From Beaujolais the rusticity, the pleasure and joy - the wine's "gulpability." And from Texier's northern Côtes-du-Rhône the fantastical mineral and spice, the quixotic display of dried flowers, of sinewy meat, a framework that miraculously holds more than it seems it should.
For those of you who really know your German Spätburgunder, the closest reference point, both in soil and expression, is Paul Fürst's Pinot Noirs. Fürst's Centgrafenberg Vineyard is dense with colored sandstone ("Buntsandstein," in fact, means colored sandstone). Compared to Fürst's broad-shouldered Pinots, however, the 2007 Enderle & Moll is more delicate - it is supple, while it displays a similar mineral-metal profile.
Eric Asimov of The New York Times wrote a good piece on German Spätburgunder a few months back, inspired by a dinner we threw with Keller and Diel. The biggest lament was the paucity of bottles available in the U.S. He wrote, "The proof that Germany is now making some exceptional Pinot Noirs is there for the tasting, if only more people in this country could taste it."
Here's your chance. We have bought everything we could of Enderle & Moll's 2007 Spätburgunder (only a few cases have been held back for restaurants). Still, as you can imagine, this does not amount to much.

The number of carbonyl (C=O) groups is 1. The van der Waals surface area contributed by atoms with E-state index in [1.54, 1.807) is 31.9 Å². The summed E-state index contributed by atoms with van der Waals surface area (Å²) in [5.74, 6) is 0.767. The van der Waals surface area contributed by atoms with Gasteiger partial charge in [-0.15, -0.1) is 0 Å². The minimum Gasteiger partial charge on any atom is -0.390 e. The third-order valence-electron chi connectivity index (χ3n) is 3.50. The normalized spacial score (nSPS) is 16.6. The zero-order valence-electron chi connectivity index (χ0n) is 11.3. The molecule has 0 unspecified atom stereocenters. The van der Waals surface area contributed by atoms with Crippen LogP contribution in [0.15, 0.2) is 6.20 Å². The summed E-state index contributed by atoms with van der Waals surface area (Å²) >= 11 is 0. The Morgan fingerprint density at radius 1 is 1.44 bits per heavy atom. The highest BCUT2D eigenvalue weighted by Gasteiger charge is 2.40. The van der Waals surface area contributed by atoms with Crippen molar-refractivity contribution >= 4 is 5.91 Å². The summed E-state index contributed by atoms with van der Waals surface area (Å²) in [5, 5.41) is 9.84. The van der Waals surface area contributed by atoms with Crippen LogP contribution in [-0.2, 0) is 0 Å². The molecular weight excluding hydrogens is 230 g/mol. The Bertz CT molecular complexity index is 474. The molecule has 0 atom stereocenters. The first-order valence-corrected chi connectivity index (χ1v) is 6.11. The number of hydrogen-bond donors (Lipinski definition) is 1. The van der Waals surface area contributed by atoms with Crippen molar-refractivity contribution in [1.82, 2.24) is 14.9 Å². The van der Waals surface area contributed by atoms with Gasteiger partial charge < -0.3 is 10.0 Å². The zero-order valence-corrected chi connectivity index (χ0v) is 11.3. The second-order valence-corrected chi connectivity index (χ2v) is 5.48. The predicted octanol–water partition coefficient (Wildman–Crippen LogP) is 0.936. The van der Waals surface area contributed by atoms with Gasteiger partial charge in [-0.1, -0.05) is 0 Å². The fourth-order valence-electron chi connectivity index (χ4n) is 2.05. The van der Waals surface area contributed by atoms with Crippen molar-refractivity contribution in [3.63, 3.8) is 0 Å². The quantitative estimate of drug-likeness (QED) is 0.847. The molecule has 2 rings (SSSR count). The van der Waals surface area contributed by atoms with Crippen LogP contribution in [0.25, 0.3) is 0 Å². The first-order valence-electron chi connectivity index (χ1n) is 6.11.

To order, email us at firstname.lastname@example.org or call the store at (212) 980-9463.
Crush Wine & Spirits
Special Email Price: $34.74
No compare-at pricing - there are only 1,100 bottles or so of this in existence!
Special Email 4-Pack Price: $124.00 ($31.00/btl)
For more information, including the interesting story of how two guys from the Baden got into the Mosel Wine Merchant portfolio, click here!
This is a 72-hour tasting note, compiled from two bottles of Enderle & Moll (I take my work seriously) opened over the last week. Both were drank over three days, so this could be called a 144-hour tasting note: "Right out of the gate this wine is spicy, though this is diverse, detailed, from smoke to mint, meat and topsoil, dried grasses, hay, sage, a feathery strawberry flavor. It is airy and expansive on the palate, silky, that fine integration showing itself again, very fine tannins, rounded and polished, a fine acid structure."
"Day two the wine is a bit more serene, more composed, more integrated, though the diversity, the detail of the nose and palate is a bit lost in this new-found "wholeness."
"Day three, BOTH TIMES, the bottle was just firing on all cylinders, a provocative dark purple nose, blackberries with a myriad of spices, sweet and savory at the same time, citrus skin, coffee grounds... just beautiful delicate, supple, with a tannic structure that flashes a bit of flair on the back end, rounding out the flavors and providing definition. The second bottle, on day three, had an ethereal strawberry note, both on the nose and the palate, a delicately saturating flavor that tinged everything a bit beautiful, like a sunset. The flavors aren't intense so much as interwoven, whole, sewn into each other. Just lovely stuff."
2007 Enderle & Moll is in stock!